This news may come to no surprise to some, but Americans eat way too much.
A new study used a smartphone app to track the eating habits of 156 San Diego citizens in order to find links between eating habits and overall health.
The participants of the study were instructed to take a picture of everything they consumed, food or drink, using their smartphones. The app would send the pictures to the researcher’s servers without saving a copy to the phone. The researchers believed that if participants had a visual record of the foods they were eating every day, they might feel compelled to adjust their eating habits.
The study tracked the eating habits of the participants over a period of three weeks. Reminders were sent periodically to the participants so they wouldn’t forget to snap photos of their plates.
One of the major causes of obesity in Americans identified by the study was that most people don’t stick to three meals a day. Researchers found no discernible evidence of a “breakfast,” “lunch,” or “dinner” in these cases.
Instead, researchers identified what could only be described as “eating periods.” People were found to eat erratically and constantly from the time they woke up to the time they went to sleep, though the authors of the study noted that slightly more food was consumed before bedtime.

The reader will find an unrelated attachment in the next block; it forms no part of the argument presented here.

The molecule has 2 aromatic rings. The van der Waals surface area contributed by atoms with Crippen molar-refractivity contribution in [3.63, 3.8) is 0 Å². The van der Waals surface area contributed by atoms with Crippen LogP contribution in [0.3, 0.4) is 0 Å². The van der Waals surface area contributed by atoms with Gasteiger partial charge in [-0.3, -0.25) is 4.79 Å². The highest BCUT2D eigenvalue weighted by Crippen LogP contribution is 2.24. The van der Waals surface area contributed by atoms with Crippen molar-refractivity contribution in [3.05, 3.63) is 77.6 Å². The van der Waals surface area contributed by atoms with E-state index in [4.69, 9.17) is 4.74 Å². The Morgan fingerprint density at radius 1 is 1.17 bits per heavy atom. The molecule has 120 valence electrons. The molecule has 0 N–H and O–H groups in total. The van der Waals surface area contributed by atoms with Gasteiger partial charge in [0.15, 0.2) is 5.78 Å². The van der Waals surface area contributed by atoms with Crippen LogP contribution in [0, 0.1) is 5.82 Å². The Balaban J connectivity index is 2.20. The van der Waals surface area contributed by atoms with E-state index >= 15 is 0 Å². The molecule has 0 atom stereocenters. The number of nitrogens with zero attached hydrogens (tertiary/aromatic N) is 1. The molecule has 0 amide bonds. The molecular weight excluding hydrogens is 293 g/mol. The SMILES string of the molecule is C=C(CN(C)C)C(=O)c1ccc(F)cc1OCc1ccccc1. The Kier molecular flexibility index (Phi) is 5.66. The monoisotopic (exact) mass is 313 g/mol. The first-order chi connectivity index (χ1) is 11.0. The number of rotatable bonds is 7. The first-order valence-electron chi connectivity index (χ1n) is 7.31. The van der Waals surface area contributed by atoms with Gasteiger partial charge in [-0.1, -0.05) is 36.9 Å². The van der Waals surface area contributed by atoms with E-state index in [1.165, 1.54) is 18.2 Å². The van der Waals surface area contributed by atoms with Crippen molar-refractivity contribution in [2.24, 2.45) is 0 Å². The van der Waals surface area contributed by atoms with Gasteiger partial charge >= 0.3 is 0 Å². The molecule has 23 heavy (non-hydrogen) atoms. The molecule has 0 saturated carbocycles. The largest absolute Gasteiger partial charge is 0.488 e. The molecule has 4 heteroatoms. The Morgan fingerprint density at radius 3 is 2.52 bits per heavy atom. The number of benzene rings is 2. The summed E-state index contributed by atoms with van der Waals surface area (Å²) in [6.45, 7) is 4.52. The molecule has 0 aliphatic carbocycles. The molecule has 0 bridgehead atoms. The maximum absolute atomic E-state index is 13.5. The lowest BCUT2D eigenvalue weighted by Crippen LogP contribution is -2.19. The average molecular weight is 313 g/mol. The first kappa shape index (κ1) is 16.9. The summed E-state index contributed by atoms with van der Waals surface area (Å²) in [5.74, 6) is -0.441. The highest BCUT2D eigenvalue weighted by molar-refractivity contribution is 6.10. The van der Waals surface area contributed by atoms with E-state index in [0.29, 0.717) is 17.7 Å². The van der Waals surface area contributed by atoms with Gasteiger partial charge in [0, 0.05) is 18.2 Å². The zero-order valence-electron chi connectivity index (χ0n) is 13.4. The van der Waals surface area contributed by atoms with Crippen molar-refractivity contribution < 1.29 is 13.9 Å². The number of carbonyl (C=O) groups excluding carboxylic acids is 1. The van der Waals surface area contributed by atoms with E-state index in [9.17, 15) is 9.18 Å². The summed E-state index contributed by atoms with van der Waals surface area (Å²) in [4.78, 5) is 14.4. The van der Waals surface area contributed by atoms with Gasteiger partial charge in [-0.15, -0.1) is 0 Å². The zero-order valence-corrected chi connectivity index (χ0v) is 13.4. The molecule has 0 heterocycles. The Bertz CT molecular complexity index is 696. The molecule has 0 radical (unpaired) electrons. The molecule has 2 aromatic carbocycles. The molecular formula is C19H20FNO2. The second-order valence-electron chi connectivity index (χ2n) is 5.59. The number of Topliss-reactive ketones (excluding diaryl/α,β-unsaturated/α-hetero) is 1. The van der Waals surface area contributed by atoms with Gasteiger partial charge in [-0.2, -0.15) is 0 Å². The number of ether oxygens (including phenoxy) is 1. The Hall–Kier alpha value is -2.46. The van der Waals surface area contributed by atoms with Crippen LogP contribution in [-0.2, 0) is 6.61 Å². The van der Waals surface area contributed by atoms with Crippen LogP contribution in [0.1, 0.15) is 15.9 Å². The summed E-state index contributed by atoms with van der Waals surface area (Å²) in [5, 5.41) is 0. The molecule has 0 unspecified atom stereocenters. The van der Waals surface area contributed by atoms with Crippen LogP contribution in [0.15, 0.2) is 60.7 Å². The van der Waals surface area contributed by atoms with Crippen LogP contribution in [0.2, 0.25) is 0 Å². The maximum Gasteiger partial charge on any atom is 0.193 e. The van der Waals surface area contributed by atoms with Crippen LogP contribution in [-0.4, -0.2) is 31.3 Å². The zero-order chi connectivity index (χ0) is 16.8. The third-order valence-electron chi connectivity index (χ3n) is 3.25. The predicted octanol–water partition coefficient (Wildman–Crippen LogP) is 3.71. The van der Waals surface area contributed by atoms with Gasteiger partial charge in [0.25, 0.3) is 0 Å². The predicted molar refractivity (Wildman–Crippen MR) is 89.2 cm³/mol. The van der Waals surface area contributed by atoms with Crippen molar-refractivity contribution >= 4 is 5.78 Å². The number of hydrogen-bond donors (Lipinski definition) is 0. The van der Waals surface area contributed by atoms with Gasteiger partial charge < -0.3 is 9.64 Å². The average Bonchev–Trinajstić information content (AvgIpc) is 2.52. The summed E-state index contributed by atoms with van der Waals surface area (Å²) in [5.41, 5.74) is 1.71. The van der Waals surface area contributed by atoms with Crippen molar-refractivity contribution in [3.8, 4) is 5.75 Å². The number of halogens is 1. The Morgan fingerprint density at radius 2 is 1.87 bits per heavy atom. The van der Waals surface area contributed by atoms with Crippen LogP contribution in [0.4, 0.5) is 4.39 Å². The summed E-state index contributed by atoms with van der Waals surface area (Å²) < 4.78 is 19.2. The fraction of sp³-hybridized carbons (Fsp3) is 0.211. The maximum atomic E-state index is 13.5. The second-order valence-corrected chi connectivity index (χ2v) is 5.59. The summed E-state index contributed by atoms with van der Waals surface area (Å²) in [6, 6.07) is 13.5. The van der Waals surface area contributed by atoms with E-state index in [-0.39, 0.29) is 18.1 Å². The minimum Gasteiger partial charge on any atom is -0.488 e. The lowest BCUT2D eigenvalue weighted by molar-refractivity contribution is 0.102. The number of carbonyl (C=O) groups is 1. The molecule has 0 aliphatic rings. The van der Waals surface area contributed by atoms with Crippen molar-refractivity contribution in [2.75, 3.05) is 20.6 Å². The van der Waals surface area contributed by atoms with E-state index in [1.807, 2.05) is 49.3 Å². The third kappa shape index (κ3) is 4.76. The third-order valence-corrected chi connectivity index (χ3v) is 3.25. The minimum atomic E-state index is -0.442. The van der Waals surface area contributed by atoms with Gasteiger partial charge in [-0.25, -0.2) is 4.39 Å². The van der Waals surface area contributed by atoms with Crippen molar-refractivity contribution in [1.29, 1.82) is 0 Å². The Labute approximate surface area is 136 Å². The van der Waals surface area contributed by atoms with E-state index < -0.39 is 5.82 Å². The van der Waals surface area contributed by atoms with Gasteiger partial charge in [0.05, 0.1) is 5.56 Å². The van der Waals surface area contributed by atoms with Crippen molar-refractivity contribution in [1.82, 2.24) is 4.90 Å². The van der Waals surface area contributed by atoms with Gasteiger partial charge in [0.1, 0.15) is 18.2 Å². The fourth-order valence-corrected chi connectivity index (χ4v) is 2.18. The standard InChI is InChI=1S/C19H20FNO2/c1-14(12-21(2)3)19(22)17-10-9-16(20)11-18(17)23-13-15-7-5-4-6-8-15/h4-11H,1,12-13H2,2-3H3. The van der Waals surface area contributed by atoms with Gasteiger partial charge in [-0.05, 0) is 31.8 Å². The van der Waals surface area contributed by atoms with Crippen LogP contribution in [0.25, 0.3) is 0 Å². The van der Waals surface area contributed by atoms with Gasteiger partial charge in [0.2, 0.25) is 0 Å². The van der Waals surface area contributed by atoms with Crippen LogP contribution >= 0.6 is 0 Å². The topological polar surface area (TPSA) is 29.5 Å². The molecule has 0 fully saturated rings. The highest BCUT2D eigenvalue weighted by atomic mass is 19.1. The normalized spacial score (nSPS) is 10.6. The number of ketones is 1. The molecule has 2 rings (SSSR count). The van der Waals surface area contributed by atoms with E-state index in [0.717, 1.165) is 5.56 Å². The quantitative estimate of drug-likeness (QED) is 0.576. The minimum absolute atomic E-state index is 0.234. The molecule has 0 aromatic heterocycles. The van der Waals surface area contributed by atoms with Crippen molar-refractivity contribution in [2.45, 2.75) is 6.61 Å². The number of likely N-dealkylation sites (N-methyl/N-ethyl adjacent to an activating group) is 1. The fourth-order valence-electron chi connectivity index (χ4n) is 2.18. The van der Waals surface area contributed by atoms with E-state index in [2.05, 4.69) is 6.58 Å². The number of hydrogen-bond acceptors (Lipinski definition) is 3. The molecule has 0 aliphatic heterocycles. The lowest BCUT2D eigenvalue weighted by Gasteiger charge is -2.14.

Satchidananda Panda, an obesity researcher involved in the study from the Salk Institute’s Regulatory Biology Laboratory in California, was quoted as saying that lab animals with food intake restricted to an 8 to 12 hour window per day were found to be considerably healthier than animals that were given the choice to eat whenever they wanted.
The Los Angeles Times pointed out, however, that this wasn’t because of less caloric consumption — both groups of animals were given the same amount of food. The healthier animals seemed to benefit simply from having a longer fasting period where no food intake occurred.
In humans, the study found that less than 10 percent of the participants fasted for more than 12 hours each day.
Panda said that people who find themselves eating 15 hours a day — which was not uncommon among the participants — could potentially lose weight simply by reducing the window of time in which they eat.
Researchers tested Panda’s theory on eight of the participants who were found to eat more than 14 hours per day. By restricting these people to feeding periods of 10 to 11 hours — without adjusting their diet in any other way — each person lost an average of 3.5 percent of their weight over 16 weeks. Additionally, participants reported sleeping better and found themselves to be more energetic during the day.
The researchers designed the app to be successful by making it simple to use, so simple in fact that it became “second nature” for the participants of the study.
The app, called “myCircadianclock” has since been released to the public and will provide feedback on its user’s diets. After two weeks, users of the app will be able to review their caloric intake on a “feedogram.”